A Medigap policy is private health insurance that helps supplement Original Medicare. This means it helps pay some of the health care costs that Original Medicare doesn’t cover (like copayments, coinsurance, and deductibles). These are “gaps” in Medicare coverage. If you have Original Medicare and a Medigap policy, Medicare will pay its share of the Medicare-approved amounts for covered health care costs. Then your Medigap policy pays its share. A Medigap policy is different from a Medicare Advantage Plan (like an HMO or PPO) because those plans are ways to get Medicare benefits, while a Medigap policy only supplements the costs of your Original Medicare benefits.
Below is a list of a few basic facts about Medigap. For further and more in-depth information, call 800-331-9221 and we’d be happy to assist you directly.
- What Medigap Policies cover
This chart shows basic information about the different benefits that Medigap policies cover. If a percentage appears, the Medigap plan covers that percentage of the benefit and you may pay the rest.
* Plan F is also offered as a high-deductible plan by some insurance companies in some states. If you choose this option, this means you must pay for Medicare-covered costs (coinsurance, copayments, deductibles) up to the deductible amount of $2,200 in 2017 before your policy pays anything.
**For Plans K and L, after you meet your out-of-pocket yearly limit and your yearly Part B deductible ($183 in 2017), the Medigap plan pays 100% of covered services for the rest of the calendar year.
*** Plan N pays 100% of the Part B coinsurance, except for a copayment of up to $20 for some office visits
and up to a $50 copayment for emergency room visits that don’t result in an inpatient admission.
- What Medigap Policies don't cover
Generally, Medigap policies don’t cover long-term care (like care in a nursing home), vision or dental care, hearing aids, eyeglasses, or private‑duty nursing.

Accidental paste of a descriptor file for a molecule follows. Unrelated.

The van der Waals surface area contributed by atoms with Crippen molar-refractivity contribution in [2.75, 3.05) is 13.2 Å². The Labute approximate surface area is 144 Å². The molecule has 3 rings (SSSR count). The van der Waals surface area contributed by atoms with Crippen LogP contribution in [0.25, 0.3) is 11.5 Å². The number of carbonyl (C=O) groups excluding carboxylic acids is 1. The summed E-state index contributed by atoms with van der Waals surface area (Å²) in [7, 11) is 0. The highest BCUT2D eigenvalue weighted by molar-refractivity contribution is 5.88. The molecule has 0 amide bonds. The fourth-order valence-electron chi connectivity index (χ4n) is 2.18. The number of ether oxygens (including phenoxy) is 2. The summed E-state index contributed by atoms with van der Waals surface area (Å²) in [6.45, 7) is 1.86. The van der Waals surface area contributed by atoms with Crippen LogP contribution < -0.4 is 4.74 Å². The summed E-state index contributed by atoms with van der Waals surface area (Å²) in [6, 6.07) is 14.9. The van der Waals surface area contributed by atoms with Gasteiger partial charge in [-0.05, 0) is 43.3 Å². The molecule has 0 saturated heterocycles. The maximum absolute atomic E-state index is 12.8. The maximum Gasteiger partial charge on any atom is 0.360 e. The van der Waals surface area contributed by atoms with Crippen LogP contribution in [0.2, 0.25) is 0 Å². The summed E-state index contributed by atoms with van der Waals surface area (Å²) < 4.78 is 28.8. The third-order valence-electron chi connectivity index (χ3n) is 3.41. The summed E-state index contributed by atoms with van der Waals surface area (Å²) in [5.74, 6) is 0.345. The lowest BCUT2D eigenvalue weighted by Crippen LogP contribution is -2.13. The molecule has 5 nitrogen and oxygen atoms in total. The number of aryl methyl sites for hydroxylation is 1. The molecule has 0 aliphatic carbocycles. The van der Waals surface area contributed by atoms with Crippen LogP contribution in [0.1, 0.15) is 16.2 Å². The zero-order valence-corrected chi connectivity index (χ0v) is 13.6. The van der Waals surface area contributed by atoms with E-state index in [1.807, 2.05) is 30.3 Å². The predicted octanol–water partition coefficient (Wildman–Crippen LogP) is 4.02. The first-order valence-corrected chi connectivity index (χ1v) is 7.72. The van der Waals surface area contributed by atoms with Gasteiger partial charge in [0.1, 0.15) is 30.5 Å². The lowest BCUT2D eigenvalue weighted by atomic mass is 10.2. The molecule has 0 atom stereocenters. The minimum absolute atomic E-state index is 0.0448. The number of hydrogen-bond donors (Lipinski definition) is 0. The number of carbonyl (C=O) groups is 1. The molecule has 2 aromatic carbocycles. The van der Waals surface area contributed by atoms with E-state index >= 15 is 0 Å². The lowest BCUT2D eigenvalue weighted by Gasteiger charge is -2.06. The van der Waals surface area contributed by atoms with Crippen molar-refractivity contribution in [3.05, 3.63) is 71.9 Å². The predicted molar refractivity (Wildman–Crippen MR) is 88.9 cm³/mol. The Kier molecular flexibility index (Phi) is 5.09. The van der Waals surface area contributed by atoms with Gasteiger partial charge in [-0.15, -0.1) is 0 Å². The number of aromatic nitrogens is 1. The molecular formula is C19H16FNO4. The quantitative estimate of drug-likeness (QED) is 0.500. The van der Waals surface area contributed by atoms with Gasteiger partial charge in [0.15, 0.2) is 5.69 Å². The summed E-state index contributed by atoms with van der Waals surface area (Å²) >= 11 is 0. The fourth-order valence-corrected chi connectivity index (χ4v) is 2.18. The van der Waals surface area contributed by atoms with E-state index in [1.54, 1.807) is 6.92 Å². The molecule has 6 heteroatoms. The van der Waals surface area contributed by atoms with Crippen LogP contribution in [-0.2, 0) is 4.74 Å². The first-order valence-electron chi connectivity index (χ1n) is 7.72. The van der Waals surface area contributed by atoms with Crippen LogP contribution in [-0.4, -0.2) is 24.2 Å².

(Limited vision coverage is provided for medical conditions such as cataracts, glaucoma, and macular degeneration, etc.)
- Types of coverage that are NOT Medigap policies
• Medicare Advantage Plans (Part C), like an HMO, PPO, or
Private Fee-for-Service Plan
• Medicare Prescription Drug Plans (Part D)
• Employer or union plans, including the Federal Employees Health
Benefits Program (FEHBP)
• Veterans’ benefits
• Long-term care insurance policies
• Indian Health Service, Tribal, and Urban Indian Health plans
• Qualified Health Plans sold in the Health Insurance Marketplace
A Medigap/Medicare Supplement policy is guaranteed renewable as long as you pay your premiums.
You cannot have both a Medigap/Medicare Supplement policy and a Medicare Advantage plan at the same time. If you drop a Medicare Supplement policy to join a Medicare Advantage plan, you may not be able to get your Medicare Supplement back.
Since each case is unique, we recommend that you call us directly at 800-331-9221 so that we can discuss your best options and help you make the right decisions.
Note: Medicare doesn’t pay any of your costs for a Medigap policy. All Medigap policies must follow federal and state laws designed to protect you, and policies must be clearly identified as “Medicare Supplement Insurance.” Medigap insurance companies in most states can only sell you a “standardized” Medigap policy identified by letters A through N. Each standardized Medigap policy must offer the same basic benefits, no matter which insurance company sells it. Cost is usually the only difference between Medigap policies with the same letter sold by different insurance companies.
Information above was taken from 2016 Choosing A Medigap Policy: A Guide to Health Insurance for People with Medicare, the official government booklet regarding Medigap policy.